24 Dec, 2014 | Alejandro Loayza Grisi

Culture, Social issues and Art

Cables, advertisements, meaningless graffiti; posters, billboards and political propaganda: these are only some of the things that mark our urban landscape in La Paz. Practically every wall or street that you position in front of the camera is overpopulated, overwrought with elements that an artistic director would hardly place within the bounds of an optic frame; especially if the subject of the shot is something other than the streets themselves.

La Paz continues to be beautiful, a city that is highly interesting in terms of photography. But if we look at the past and contemplate photographs of the city taken at the start of the last century, it is inevitable to feel sad or ashamed about the rundown state of our city. One feels sad over the irresponsible way in which we have managed our visual environment, failing to recognize the importance that it truly deserves.

Like we do with other things in Bolivia, we take our urban landscape for granted. We think that it will always be beautiful, that it is one-of-a-kind, that it will always be that way. We are overly confident in our topography and we comfortably sit on a bench with our arms crossed, waiting for tourists to come, who will always be eager to photograph our Oh Linda La Paz.

Everything verges on contradiction and contributes to the debate because the neon-coloured posters, after all, have their own esthetic and personality; and the buildings that have been erected practically without height restrictions add personality to the city. The freedom to do things at will, without obstacles or regulations, has shaped our city, a city that grows and is only defined naturally, by the inexorable laws of space and time.

In our day-to-day in La Paz we see the type of coexistence that marks our city, the syncretism that defines it. The things that make it unique and bestow upon us invaluable photographic material, which is why the goal cannot be to Europeanise or Americanise our streets and urban landscapes. Wanting to take pictures here like the ones people take in Paris would be a big mistake. We need to maintain the essence and personality of our city, but a minimum standard needs to be urgently established if we want to maintain the attractive features of our city.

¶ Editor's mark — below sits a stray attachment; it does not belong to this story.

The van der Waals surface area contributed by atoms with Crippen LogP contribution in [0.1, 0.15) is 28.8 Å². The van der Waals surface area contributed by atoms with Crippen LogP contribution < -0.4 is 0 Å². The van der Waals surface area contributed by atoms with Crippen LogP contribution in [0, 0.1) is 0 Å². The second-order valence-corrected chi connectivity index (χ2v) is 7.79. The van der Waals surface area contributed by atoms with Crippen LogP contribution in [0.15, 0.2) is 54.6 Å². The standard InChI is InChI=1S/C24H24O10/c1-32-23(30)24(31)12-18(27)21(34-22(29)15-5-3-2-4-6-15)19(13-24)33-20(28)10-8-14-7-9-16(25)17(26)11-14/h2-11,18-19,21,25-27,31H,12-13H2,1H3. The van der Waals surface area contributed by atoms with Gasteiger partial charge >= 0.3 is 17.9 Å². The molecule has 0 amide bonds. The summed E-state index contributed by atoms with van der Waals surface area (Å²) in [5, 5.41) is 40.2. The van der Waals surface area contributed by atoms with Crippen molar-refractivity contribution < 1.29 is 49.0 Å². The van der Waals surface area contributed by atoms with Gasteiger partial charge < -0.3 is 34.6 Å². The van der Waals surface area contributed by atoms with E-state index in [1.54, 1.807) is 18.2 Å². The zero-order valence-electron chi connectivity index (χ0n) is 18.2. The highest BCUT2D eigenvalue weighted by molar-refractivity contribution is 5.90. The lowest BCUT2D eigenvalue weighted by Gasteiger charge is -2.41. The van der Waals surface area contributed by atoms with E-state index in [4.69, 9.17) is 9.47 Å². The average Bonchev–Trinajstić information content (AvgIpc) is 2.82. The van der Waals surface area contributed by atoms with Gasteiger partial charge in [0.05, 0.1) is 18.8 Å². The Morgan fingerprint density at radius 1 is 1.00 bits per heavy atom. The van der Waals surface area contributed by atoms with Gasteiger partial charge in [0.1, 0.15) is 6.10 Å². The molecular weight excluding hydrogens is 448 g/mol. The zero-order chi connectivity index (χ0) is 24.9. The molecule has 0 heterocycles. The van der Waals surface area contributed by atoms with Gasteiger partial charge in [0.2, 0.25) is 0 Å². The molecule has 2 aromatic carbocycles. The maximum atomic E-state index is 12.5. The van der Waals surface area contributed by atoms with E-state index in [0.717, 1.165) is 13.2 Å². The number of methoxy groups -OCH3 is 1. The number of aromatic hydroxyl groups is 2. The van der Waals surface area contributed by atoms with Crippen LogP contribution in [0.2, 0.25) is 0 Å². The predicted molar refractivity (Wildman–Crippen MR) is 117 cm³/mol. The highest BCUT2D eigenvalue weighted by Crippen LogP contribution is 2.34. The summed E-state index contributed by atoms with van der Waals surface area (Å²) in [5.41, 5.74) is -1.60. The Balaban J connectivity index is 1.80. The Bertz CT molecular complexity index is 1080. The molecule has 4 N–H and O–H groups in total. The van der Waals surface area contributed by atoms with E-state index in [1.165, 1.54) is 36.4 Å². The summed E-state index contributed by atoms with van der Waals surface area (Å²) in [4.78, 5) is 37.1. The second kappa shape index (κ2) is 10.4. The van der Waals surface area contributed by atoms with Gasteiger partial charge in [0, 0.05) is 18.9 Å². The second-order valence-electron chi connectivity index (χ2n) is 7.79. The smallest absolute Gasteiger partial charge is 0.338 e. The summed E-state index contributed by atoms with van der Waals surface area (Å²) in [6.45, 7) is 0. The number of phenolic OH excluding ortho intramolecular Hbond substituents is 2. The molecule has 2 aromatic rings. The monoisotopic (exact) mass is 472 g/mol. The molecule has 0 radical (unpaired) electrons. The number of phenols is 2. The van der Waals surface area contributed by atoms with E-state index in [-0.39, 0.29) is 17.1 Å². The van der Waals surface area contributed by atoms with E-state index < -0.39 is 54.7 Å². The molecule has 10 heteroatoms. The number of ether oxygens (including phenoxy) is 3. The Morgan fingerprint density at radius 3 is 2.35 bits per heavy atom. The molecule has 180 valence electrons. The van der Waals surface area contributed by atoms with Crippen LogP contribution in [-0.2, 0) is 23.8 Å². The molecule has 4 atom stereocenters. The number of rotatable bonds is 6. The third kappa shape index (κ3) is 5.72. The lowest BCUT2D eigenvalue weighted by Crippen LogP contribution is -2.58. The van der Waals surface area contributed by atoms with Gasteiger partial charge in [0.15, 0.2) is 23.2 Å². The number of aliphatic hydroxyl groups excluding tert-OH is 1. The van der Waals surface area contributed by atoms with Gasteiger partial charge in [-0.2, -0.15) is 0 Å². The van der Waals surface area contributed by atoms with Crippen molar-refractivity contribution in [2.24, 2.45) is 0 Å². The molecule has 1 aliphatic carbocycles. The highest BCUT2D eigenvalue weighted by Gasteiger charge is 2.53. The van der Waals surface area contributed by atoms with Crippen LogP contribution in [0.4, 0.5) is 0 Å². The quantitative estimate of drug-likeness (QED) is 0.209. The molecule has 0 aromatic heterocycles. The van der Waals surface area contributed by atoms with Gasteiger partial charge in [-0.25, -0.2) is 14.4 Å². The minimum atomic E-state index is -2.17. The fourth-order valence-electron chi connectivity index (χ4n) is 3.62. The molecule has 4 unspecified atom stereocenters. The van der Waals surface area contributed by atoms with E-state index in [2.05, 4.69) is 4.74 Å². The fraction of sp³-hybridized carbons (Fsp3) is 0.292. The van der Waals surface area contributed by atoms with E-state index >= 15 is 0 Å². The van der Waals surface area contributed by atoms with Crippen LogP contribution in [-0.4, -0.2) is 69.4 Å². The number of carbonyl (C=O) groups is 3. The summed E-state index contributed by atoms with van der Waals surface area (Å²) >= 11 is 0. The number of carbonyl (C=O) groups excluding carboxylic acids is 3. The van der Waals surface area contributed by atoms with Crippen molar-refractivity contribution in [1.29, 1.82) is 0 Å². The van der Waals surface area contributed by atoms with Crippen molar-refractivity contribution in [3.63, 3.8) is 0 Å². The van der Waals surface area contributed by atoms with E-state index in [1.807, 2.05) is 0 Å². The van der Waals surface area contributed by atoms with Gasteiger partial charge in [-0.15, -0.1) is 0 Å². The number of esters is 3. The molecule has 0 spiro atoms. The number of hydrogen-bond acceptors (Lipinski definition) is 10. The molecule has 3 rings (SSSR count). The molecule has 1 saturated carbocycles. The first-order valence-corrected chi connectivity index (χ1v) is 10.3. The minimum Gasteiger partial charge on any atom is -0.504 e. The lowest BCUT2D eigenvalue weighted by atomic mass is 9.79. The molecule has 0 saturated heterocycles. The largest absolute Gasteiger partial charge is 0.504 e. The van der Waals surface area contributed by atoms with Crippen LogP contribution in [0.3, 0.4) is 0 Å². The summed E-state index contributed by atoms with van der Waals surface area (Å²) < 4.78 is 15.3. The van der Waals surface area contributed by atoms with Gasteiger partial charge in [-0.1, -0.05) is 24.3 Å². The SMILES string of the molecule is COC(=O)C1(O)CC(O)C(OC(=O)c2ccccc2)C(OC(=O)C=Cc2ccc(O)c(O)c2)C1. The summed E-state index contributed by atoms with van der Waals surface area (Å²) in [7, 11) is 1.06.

You don’t have to go far to find good examples. In the historic centre of Sucre, in Bolivia, all commercial posters follow a certain style and the houses are all painted in white. The city of Cuzco, Perú, has preserved the esthetic of its historic buildings and forced Mcdonalds and Starbucks to operate without billboard ads. We need to establish premises such as these in la Paz, where we actually have a big advantage in our favour: the city is enormous.

As an exercise, we could focus exclusively on the historical district of La Paz, which urgently needs to be revitalised, and needs to have all wires switched underground as a priority. The influx of cars needs to be further restricted in the city center. The courthouse needs to be relocated and with it all of the lawyers and photocopy shops. We need to restore the houses, the doors and the streets.

Cities definitely enter more through the eyes than through the other senses. For this reason, from the perspective of photography in times of visual contamination, I have given myself the space to reflect on an issue that every urban specialist, photographer, artist, tourist, citizen and authority should be considering.

"If we look at the past and contemplate photographs of the city taken at the start of the last century, it is inevitable to fell sad orashamed about the rundown state of our city" 

Photo: Courtesy of Estudio Gismondi


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